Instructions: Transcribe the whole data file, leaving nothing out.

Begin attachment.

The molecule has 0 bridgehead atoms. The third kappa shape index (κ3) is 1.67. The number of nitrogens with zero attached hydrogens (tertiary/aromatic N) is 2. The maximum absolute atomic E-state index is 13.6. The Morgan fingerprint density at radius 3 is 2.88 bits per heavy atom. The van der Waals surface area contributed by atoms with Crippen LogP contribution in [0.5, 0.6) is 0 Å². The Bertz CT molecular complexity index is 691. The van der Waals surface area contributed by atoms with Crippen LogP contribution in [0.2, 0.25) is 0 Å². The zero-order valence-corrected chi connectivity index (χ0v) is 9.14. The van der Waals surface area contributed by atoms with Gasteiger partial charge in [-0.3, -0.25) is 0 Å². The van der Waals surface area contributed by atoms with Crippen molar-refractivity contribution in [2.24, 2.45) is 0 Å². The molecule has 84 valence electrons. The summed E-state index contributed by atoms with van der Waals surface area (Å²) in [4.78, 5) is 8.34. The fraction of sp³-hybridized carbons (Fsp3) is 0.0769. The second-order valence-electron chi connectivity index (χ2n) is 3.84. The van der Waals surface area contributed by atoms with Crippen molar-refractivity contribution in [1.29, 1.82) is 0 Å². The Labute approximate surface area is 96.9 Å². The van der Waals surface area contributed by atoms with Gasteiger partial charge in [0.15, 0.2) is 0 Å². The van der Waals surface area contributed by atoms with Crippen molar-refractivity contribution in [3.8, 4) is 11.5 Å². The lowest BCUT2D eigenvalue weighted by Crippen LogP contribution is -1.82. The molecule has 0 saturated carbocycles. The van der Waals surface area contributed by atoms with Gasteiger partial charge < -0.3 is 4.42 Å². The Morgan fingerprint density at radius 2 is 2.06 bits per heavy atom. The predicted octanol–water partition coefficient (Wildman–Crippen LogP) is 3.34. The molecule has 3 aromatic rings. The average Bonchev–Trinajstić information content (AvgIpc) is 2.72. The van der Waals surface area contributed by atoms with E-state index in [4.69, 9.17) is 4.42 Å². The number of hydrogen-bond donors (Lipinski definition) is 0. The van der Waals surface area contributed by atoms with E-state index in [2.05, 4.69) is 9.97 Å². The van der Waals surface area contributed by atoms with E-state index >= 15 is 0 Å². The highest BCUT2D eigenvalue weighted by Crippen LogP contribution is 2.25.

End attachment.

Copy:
The molecule has 0 bridgehead atoms. The third kappa shape index (κ3) is 1.67. The number of nitrogens with zero attached hydrogens (tertiary/aromatic N) is 2. The maximum absolute atomic E-state index is 13.6. The Morgan fingerprint density at radius 3 is 2.88 bits per heavy atom. The van der Waals surface area contributed by atoms with Crippen LogP contribution in [0.5, 0.6) is 0 Å². The Bertz CT molecular complexity index is 691. The van der Waals surface area contributed by atoms with Crippen LogP contribution in [0.2, 0.25) is 0 Å². The zero-order valence-corrected chi connectivity index (χ0v) is 9.14. The van der Waals surface area contributed by atoms with Gasteiger partial charge in [-0.3, -0.25) is 0 Å². The van der Waals surface area contributed by atoms with Crippen molar-refractivity contribution in [2.24, 2.45) is 0 Å². The molecule has 84 valence electrons. The summed E-state index contributed by atoms with van der Waals surface area (Å²) in [4.78, 5) is 8.34. The fraction of sp³-hybridized carbons (Fsp3) is 0.0769. The second-order valence-electron chi connectivity index (χ2n) is 3.84. The van der Waals surface area contributed by atoms with Crippen molar-refractivity contribution in [1.29, 1.82) is 0 Å². The Labute approximate surface area is 96.9 Å². The van der Waals surface area contributed by atoms with Gasteiger partial charge in [0.15, 0.2) is 0 Å². The van der Waals surface area contributed by atoms with Crippen molar-refractivity contribution in [3.8, 4) is 11.5 Å². The lowest BCUT2D eigenvalue weighted by Crippen LogP contribution is -1.82. The molecule has 0 saturated carbocycles. The van der Waals surface area contributed by atoms with Gasteiger partial charge < -0.3 is 4.42 Å². The Morgan fingerprint density at radius 2 is 2.06 bits per heavy atom. The predicted octanol–water partition coefficient (Wildman–Crippen LogP) is 3.34. The molecule has 3 aromatic rings. The average Bonchev–Trinajstić information content (AvgIpc) is 2.72. The van der Waals surface area contributed by atoms with E-state index in [4.69, 9.17) is 4.42 Å². The number of hydrogen-bond donors (Lipinski definition) is 0. The van der Waals surface area contributed by atoms with E-state index in [2.05, 4.69) is 9.97 Å². The van der Waals surface area contributed by atoms with E-state index >= 15 is 0 Å². The highest BCUT2D eigenvalue weighted by Crippen LogP contribution is 2.25.